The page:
The effect of choice options in training curricula on the demand for and supply of apprentices
Anika Jansen, BIBB, Germany ; Andries de Grip, ROA/Department of Economics ; Ben Kriechel, ERC, Economix Research & Consulting, Lindwurmstraße 9, Germany
Economics of Education Review Volume 57, Number 1, ISSN 0272-7757 Publisher: Elsevier Ltd
Building on Lazear's skill weights approach, we study the effect of having more or less heterogeneity in the training curriculum on the demand for and supply of apprentices. Modernizations of training curricula provide us with a quasi-experimental setting as these modernizations can be seen as a relatively exogenous shock. We argue that firms will train more apprentices when they have more choice options in the training curriculum because of (1) the higher productivity of graduates who have acquired more skills that are relevant for the firm, and (2) firms’ higher market power in the wage bargaining process with graduates. We test this hypothesis on data on the demand for apprentices in Germany in all occupations from 2004 to 2014. We find that a more heterogeneous curriculum increases both firms’ demand for and the supply of apprentices.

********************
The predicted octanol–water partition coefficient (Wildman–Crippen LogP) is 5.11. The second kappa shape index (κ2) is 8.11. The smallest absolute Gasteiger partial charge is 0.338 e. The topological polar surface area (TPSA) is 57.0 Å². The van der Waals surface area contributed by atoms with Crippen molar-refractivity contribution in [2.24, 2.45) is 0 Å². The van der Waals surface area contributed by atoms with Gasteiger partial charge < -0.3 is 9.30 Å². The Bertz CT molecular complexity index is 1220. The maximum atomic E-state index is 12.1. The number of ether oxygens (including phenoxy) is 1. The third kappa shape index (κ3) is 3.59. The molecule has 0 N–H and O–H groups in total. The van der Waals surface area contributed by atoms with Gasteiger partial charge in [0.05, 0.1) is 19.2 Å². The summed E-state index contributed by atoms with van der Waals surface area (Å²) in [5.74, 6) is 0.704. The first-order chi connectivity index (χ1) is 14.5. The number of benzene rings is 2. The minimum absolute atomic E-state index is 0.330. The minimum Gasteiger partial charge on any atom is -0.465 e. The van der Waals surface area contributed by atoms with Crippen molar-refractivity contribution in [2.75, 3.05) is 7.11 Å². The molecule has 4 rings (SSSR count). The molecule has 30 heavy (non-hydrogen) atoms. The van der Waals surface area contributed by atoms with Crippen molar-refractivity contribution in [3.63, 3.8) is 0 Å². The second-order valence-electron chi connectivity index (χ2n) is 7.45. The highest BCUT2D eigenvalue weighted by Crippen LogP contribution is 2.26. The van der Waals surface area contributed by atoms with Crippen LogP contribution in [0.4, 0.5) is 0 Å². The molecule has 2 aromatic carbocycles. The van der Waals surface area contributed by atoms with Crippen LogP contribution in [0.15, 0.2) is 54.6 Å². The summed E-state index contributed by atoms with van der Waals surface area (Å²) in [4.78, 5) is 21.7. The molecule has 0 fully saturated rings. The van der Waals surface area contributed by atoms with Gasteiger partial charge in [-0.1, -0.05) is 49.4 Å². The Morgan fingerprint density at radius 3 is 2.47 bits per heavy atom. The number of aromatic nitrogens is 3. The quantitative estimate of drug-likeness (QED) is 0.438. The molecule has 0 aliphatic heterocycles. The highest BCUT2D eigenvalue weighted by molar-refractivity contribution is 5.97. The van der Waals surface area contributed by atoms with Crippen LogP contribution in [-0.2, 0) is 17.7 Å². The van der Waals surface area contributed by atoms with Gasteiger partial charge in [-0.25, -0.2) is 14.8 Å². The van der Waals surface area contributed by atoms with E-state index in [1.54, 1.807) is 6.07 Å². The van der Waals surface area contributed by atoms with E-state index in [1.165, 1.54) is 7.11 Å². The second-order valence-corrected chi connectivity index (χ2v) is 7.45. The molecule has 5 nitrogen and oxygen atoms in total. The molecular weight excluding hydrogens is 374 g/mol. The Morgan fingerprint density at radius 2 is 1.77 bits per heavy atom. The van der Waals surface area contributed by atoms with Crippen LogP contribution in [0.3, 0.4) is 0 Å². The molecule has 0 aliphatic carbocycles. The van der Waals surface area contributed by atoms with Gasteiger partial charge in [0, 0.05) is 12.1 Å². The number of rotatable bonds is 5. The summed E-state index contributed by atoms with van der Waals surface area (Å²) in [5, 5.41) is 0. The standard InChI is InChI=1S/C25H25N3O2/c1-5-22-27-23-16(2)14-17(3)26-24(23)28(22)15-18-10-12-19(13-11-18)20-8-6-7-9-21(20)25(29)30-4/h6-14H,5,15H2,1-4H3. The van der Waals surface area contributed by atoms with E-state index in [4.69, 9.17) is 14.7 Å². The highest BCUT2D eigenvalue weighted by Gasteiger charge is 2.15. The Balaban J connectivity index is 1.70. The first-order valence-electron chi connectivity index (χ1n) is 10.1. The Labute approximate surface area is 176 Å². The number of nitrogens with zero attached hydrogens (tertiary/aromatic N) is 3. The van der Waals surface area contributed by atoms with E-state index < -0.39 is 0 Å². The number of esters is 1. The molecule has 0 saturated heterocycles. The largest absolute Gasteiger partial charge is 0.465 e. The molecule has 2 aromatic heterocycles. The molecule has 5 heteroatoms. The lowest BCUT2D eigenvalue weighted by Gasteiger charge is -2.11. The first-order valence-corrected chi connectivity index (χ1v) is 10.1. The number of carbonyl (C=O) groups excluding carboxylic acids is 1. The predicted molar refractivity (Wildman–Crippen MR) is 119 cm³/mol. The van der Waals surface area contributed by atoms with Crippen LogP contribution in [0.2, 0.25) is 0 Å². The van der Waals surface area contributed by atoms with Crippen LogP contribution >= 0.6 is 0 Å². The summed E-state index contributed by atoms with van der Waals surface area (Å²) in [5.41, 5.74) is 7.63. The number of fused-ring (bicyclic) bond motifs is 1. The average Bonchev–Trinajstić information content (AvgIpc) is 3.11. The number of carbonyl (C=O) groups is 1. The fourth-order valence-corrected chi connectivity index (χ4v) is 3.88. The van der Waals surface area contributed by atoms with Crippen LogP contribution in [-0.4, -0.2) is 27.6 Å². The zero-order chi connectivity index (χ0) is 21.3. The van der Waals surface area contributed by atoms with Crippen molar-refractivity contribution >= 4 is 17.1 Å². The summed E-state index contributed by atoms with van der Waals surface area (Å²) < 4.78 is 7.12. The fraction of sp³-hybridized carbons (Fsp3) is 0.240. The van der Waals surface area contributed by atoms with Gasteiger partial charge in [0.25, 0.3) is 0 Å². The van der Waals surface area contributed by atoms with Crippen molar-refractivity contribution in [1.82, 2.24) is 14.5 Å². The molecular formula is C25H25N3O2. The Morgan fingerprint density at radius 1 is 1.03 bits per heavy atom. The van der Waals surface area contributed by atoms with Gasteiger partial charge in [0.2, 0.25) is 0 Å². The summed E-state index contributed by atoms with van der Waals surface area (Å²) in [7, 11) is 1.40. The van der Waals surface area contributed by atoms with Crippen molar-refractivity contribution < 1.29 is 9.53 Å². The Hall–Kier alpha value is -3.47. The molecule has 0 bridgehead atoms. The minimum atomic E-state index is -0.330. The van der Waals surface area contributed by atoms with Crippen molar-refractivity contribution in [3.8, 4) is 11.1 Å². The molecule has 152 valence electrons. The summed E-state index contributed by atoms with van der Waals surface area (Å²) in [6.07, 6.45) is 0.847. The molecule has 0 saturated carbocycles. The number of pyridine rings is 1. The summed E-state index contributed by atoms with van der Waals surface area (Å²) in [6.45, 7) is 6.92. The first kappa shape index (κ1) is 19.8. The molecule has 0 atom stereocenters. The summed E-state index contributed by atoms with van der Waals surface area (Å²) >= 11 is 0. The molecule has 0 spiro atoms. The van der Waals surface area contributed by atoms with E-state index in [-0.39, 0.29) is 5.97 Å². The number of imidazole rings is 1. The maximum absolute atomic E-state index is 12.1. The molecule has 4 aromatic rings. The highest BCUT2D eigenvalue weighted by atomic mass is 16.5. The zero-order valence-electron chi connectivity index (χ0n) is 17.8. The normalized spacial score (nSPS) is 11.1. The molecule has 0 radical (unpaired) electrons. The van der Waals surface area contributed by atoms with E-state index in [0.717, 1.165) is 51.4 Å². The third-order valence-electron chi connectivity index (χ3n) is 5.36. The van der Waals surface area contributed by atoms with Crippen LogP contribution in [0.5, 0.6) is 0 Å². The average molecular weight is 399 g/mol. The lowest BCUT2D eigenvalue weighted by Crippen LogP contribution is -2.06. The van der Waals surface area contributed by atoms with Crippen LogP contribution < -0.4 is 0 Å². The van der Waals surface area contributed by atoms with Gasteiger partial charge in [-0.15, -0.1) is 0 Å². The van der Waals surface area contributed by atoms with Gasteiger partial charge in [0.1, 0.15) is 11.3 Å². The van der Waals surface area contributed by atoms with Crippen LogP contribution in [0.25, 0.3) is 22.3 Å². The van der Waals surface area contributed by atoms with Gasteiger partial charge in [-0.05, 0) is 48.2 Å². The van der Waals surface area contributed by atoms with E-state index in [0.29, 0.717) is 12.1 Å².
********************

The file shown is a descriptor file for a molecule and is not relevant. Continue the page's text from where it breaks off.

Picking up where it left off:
Jansen, A., de Grip, A. & Kriechel, B. (2017). The effect of choice options in training curricula on the demand for and supply of apprentices. Economics of Education Review, 57(1), 52-65. Elsevier Ltd.